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Three Easy Grammar Rules to Improve Professionalism

In the middle of a semester, you can easily find me at my kitchen table at 1:30 in the morning, promising to myself that if one more student's paper demonstrates a total disregard for the particular comma rule I just taught them, I will never teach grammar again. Of course, the next paper usually will ignore the same comma rule, and I will not follow through with my promise. I love students too much to quit trying to teach them something they greatly need just because many of them find it boring. I also, oddly enough, love grammar too much to let it go. Thing is, these are not stupid kids, nor are they in middle or even high school. They are in a freshman-level composition course at a university. You would think that I would not be the first one to teach them where commas go.

Unfortunately, many times I am. I have had very bright students not know the difference between active and passive voice, not know where the apostrophe goes in "its," and confuse "their" for "there."

So, grammar nerd that I am, I thought I would list the three most common grammar errors that I find in students' writing because I often see them in other professional avenues as well.

Are you a writer? Looking to make your manuscript or proposal sound more professional? Keep these rules in mind when reviewing your work. I find myself making these errors all the time.

1) Pronouns must agree in both number and gender with their antecedents. People like to avoid gender-biased language, which is good, but then they often replace it with another grammar error (a pronoun number problem).

Example (Wrong): Each student must study their books for the final exam.
What is wrong with this sentence? "Each" is a singular pronoun, but "their" and "books" are plural. We have to switch things around so that the number matches.

Correct: Each student must study his or her book for the final exam.

Or

Correct: All students must study their books for the final exam.

2) Use a comma after an introductory element in a sentence (usually they begin with the words "however," "because," "for," "so," "once," etc.). An introductory element is just what it sounds like: words that introduce the rest of your sentence. The element can be a single word like "so," or it can be a group of words.

Example (Wrong): For the time being I will watch LOST.
The reader gets confused by the lack of necessary punctuation.

Correct: For the time being, I will watch LOST.

Another example:
(Wrong): Because Etsy.com has so many vintage items many people buy 1950's style dresses from the website.

Correct: Because Etsy.com has so many vintage items, many people buy 1950's style dresses from the website.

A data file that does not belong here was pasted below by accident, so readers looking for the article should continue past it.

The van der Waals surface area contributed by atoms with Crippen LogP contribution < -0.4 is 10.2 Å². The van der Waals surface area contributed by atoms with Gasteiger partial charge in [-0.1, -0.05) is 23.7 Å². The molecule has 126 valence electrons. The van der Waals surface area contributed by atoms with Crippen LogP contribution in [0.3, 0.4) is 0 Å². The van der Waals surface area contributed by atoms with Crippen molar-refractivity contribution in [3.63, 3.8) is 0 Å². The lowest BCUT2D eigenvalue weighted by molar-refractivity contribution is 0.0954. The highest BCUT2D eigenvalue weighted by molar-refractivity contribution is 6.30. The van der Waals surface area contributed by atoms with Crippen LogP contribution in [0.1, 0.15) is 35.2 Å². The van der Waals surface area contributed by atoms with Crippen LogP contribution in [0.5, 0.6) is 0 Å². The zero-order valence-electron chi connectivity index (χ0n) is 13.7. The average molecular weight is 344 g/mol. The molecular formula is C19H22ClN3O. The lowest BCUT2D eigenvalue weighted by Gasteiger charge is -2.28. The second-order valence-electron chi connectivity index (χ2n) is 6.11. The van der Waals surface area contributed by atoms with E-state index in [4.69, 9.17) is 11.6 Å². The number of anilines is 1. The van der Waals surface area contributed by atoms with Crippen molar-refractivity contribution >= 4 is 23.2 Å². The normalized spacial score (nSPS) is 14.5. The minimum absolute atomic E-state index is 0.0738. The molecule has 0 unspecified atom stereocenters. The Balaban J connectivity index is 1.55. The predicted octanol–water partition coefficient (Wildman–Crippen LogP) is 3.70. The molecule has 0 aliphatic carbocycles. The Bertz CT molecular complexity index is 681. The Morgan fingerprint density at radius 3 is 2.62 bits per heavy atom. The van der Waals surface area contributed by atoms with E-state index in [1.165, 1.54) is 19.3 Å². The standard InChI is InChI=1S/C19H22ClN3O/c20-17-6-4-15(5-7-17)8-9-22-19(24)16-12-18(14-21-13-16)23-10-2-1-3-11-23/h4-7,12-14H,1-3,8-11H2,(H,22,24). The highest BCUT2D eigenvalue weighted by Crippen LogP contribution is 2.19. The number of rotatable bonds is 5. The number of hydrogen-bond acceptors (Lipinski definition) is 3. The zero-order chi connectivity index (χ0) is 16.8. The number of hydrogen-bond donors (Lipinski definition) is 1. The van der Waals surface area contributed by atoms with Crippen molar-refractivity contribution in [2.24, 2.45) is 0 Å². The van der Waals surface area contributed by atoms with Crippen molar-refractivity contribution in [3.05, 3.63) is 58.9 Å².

You can see how the incorrect example is difficult to understand because the reader does not know where to pause the initial thought of the sentence, whereas the comma adds clarity.

3) Avoid run-ons and comma splices by using correct punctuation between two complete thoughts in a sentence. Comma splices and run-ons are essentially the same thing: trying to jam too much information into one sentence without the proper punctuation. Any time that you have two complete thoughts in a sentence, meaning that you could break the sentence into two separate sentences and they would both make complete sense, you can't just put a comma in between the complete thoughts. Commas are just not strong enough to handle such a tough job.

You either to need to use
a) a comma with a coordination conjunction (and, but, or, nor, for, yet)
b) a semicolon
c) or just break the two thoughts into two sentences.

*Remember that both parts of the sentence must express complete thoughts, meaning they both must contain a subject and a verb, in order for this rule to apply.

Example (Wrong): She burnt my chocolate chip cookies and she thinks it's funny.
Here we have the word "and" trying to join the two thoughts all by its lonesome self. It needs to help of my friend, the comma.

Correct: She burnt my chocolate chip cookies, and she thinks it's funny.

Another example:
(Wrong): The act of writing is a process, the journey is never finished.
Here, on the other hand, we have the opposite problem: a comma is desperately in need of a coordinating conjunction to keep it company. We could also use a semicolon for extra style points.

Correct: The act of writing is a process; the journey is never finished.

*Also, note that this rule goes both ways: don't use a comma with a coordinating conjunction if you do not have two complete thoughts in the sentence, unless the sentence needs the comma for clarity purposes. (An example would be my previous sentence.)

Example (Wrong): She loves dogs, and is thinking about rescuing one from the Humane Society.
We don't need the comma after "dogs" because the second half of the sentence could not stand by itself ("is thinking about rescuing one from the Humane Society).

Correct: She loves dogs and is thinking about rescuing one from the Humane Society.


Any questions about these three rules? How does catching grammar errors affect your impression of an organization or individual's professionalism?

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